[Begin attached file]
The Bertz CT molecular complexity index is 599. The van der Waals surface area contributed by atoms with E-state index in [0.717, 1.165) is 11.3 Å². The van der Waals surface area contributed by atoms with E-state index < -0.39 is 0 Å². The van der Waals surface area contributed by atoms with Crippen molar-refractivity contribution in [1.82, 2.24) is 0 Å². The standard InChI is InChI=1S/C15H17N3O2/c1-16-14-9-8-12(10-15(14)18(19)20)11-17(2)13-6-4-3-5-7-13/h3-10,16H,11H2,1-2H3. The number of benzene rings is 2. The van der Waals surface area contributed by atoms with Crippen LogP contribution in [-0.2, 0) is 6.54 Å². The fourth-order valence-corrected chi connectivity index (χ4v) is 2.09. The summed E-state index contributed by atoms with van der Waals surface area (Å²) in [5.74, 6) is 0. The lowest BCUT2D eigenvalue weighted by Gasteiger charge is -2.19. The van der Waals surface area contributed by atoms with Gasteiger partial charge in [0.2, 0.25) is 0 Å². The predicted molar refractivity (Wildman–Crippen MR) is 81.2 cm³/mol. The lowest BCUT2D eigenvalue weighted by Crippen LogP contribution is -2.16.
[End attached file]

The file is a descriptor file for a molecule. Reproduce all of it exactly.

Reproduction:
The Bertz CT molecular complexity index is 599. The van der Waals surface area contributed by atoms with E-state index in [0.717, 1.165) is 11.3 Å². The van der Waals surface area contributed by atoms with E-state index < -0.39 is 0 Å². The van der Waals surface area contributed by atoms with Crippen molar-refractivity contribution in [1.82, 2.24) is 0 Å². The standard InChI is InChI=1S/C15H17N3O2/c1-16-14-9-8-12(10-15(14)18(19)20)11-17(2)13-6-4-3-5-7-13/h3-10,16H,11H2,1-2H3. The number of benzene rings is 2. The van der Waals surface area contributed by atoms with Crippen LogP contribution in [-0.2, 0) is 6.54 Å². The fourth-order valence-corrected chi connectivity index (χ4v) is 2.09. The summed E-state index contributed by atoms with van der Waals surface area (Å²) in [5.74, 6) is 0. The lowest BCUT2D eigenvalue weighted by Gasteiger charge is -2.19. The van der Waals surface area contributed by atoms with Gasteiger partial charge in [0.2, 0.25) is 0 Å². The predicted molar refractivity (Wildman–Crippen MR) is 81.2 cm³/mol. The lowest BCUT2D eigenvalue weighted by Crippen LogP contribution is -2.16.